Geography, the Watershed and Virginia’s Indians

As we worked our way west across the state of Virginia during Inquiry this month, we learned that each geographic region has an effect on the lives of the humans, animals and plant life living in those regions. We learned that, most likely, if your occupation was in the fishing industry than you probably live in the Coastal Plain region. If, however, you are a farmer, you could live in just about any region of Virginia. It really depends on what your major crop happens to be. Apples are mostly found in the Valley and Ridge and Blue Ridge Mountain regions.
The phrase “We all live downstream” became an important part of our Inquiry. We talked about our local watershed, the Potomac Watershed, and we even did a “schoolyard” report card! Much fun was had while we worked on the Watershed Model that the City provided for our use! What does the phrase “We all live downstream” mean to you?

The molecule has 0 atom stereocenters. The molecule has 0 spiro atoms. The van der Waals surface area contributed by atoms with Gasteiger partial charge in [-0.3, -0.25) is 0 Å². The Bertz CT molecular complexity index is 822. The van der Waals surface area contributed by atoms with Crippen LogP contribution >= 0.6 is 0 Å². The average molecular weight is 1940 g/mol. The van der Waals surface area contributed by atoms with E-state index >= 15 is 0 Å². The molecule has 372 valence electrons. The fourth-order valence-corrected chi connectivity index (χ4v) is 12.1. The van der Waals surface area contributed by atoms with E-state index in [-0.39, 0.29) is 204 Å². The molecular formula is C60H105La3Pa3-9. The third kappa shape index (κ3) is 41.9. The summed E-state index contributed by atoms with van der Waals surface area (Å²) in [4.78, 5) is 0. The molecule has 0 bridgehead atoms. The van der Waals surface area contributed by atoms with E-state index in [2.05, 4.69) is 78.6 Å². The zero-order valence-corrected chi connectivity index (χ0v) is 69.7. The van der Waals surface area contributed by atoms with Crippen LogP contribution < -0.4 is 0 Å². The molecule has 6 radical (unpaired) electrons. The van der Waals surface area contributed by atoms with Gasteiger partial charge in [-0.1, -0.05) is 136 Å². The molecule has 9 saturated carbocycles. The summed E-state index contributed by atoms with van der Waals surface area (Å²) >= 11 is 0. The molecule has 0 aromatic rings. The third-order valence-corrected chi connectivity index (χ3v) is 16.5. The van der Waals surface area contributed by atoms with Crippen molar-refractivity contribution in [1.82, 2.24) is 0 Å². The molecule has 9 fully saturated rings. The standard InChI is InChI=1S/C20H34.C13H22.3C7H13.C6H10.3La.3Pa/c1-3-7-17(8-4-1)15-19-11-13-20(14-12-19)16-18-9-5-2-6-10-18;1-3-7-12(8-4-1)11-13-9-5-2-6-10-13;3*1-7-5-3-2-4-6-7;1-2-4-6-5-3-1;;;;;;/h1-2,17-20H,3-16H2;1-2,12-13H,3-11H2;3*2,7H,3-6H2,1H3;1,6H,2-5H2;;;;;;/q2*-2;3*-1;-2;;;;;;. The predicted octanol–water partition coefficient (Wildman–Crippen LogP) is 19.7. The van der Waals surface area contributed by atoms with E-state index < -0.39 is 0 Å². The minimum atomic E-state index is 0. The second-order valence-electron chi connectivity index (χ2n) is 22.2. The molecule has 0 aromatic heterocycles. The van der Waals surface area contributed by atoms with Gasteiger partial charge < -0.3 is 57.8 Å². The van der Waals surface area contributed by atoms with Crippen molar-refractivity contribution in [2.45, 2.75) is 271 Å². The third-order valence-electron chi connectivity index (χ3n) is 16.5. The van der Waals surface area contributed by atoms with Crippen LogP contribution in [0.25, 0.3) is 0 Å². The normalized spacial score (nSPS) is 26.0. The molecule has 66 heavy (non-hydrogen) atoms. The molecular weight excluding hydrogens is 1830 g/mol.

We go to Jamestown in two weeks! Whoa! Our first jump into history was last Thursday. We talked about how the first Americans made their way here to North and South America. I was very impressed that my students either knew or remembered about the “land bridge” and why these people came across the land bridge. Did you know that there were three major Indian languages spoken in Virginia? On the coast we have the Algonquian language, in the central part of the state we have the Siouan language and in the mountains we have the Iroquoian language. What we aren’t sure about is why is the Iroquoian language split? Most of the people who spoke this language are in the mountains of Virginia but a small group can be found on the fall line in south eastern Virginia.
We’ll continue talking and investigating the Indian’s of Virginia this week as well as start bringing the English into the picture!

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1 Response so far »

  1. 1

    Katie said,

    Hi!

    I’m just saying that access is really cool. Anyway, Ms. Allan, Thanks for showing us Access!

    Katie


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